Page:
I saw an ad in the paper from a man who was forming a softball team in the Clearwater recreation league, and noticed it said that age didn’t matter. It took me a while to get up enough nerve to call him. I told him I was 47 and old enough to be his mother. I played with girls much younger than me until I was 53. There was one who would always say ” I want to be just like Ethel when I grow up!” and I thought that was so funny. But when I told my family doctor that I slide into base and all that he warned me that I could break my back or break my leg. It did a job on me mentally so I gave up playing with the young gals.
But I just couldn’t resist the itch to go back. I guess I was a re-recycled athlete at around 61. I had the urge to play again but I found there were no senior women playing. So I became the only woman playing with the Three Score Men’s Slow Pitch Softball League for about five years – until I got a concussion. There was a pop fly and I ran up trying to do one of my 16 year old catches and boom! This big heavy guy crashed into me. Then a week later another guy ran into me from behind. Between those two things I wound up in the hospital for three days. That ended me playing with the men until I joined Kids ‘N Kubs with my husband at 75.
Wow. So when did you finally put together the Freedom Spirit senior women’s team?
The whole object was to form the team to get into the National Senior Games. I was training to run in the 5K Turkey Trot here in Clearwater in 1991 and a friend started talking about the National Senior Games and she convinced me to go qualify in the track and field events, which I did. When I was at Nationals I heard about the softball games and took a bus to watch. I couldn’t believe that there wasn’t a women’s team from Florida. From then on every time I went to a track event or went bowling I asked the more athletic looking ones if they also played softball. Some would say no, not since high school or college. I made them write their numbers down and soon we got enough and started to practice.
We organized as the Freedom Spirit in 1993, and 1995 was our first Nationals. We started as a 55 plus team, went to 65, then to 70 and now we are a 75 plus women’s senior softball team. My teammates are exceptional. They are all great players. From 1995 when we started until 2013 we have had 3 Gold, 5 Silver and 2 Bronze. Not bad for one softball team.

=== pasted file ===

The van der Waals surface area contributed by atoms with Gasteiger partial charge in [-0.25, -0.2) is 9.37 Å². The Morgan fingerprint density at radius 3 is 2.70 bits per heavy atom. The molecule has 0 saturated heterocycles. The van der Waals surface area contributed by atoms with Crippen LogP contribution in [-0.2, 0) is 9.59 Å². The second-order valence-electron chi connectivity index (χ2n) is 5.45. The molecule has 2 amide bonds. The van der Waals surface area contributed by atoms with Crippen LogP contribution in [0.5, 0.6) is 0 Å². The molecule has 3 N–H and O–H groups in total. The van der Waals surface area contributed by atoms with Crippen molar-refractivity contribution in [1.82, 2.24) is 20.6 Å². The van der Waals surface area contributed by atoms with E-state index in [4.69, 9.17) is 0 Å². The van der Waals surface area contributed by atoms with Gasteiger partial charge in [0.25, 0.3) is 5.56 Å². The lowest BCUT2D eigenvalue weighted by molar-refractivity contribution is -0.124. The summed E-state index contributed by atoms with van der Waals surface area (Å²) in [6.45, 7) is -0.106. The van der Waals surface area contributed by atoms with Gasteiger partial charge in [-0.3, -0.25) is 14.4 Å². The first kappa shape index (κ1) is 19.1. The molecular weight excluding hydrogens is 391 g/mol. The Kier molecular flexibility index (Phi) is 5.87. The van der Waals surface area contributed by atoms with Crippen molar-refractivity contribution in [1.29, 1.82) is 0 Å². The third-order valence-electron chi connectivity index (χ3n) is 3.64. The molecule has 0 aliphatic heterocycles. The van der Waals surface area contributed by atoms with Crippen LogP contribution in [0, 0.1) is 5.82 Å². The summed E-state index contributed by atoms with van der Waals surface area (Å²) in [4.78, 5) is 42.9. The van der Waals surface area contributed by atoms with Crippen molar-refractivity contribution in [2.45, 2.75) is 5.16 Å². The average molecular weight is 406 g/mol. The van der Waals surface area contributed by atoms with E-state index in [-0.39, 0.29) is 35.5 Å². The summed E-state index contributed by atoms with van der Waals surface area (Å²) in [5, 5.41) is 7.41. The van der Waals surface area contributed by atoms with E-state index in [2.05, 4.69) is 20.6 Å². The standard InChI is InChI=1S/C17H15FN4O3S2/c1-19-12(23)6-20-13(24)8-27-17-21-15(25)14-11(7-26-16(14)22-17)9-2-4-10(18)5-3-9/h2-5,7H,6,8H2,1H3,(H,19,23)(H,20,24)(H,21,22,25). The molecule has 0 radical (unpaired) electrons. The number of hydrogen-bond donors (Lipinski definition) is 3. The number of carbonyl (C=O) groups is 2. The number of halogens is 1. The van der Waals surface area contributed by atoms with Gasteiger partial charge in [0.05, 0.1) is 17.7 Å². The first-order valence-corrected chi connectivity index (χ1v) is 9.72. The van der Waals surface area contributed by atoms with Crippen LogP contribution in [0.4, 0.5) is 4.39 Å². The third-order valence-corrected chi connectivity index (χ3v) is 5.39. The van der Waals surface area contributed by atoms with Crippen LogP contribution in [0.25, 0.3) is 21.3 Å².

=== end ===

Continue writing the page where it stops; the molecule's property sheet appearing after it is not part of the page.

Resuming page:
It must be a good feeling to know you played a role in getting others together that share your love of the sport. I never thought that I would have so many friends and meet so many nice people. Our team always has a quick prayer before every game that no one gets hurt, and we always include the opposing team. The camaraderie among us is just exceptional. We all just get along so well.
Beyond the playing experience, what else do you like about going to the National Senior Games?
I tell you, there were ten of us in my family and we didn’t have much money to go anywhere. I never dreamed that I would get to see the United States in my senior years, and the National Senior Games has allowed me to do that. We’ve gone to so many different states and we’re still going to new places. We always try to visit some of the important places in those cities.
Fitness is also very important part, and it’s also good mentally – I’m always looking ahead to two years from now and it just keeps me aware. It helps me watch my weight and to exercise to try to be in the best physical shape I can get and to do the best that I can.
You must have friends and neighbors who are not very active. How do you try to motivate them?
I know people that don’t do anything and are putting on weight, and I try to tell them to just get up and do it. But I also tell them to first go and get checked out by your doctor. That’s what I did. When I was 50 and just after menopause, I weighed the most I ever had and felt very sluggish and tired.
I tell them my story of deciding that I just have to start walking and exercising more. The first day I started to jog and was huffing and puffing after just going three houses down the street. But the next day I went past four houses. And the next day I made it to the corner. And before I knew it, I was jogging to the park a few blocks away. It might take you three or four months before you start feeling good about it. But now I try to jog two or three times a week and I can usually go three miles all the way through the park and back again. On rainy or cold days I can go to a Silver Sneakers location nearby and do some upper body exercise and the treadmill. But if I don’t feel like I can do it I don’t push it. You have to listen to your body.
So, when you look back at it all, what would you say was your inspiration to keep going?
I talked about that in my Hall of Fame acceptance speech. Reflecting on my softball career and wondering when it all began, I realized how impressed I was as a small child sitting on the shoulders of my Dad to see what all the cheering and happy faces was about. The baseball player had just hit a home run to win the town game, and it was implanted in my mind. Then as a teenager I remember my Dad along with two uncles were in the crowd watching as I set a home run record in fast pitch softball. Three happy faces said it all and my love of softball grew greater.
I also have to say that I never thought it would be possible to still be playing softball in my senior years. I couldn’t do it all without God giving me the ability to be healthy and do well all of these years. So I try to give back and do the best I can. I always tell people my love of sports and good health are gifts from God, and what I do with them is my gift to God.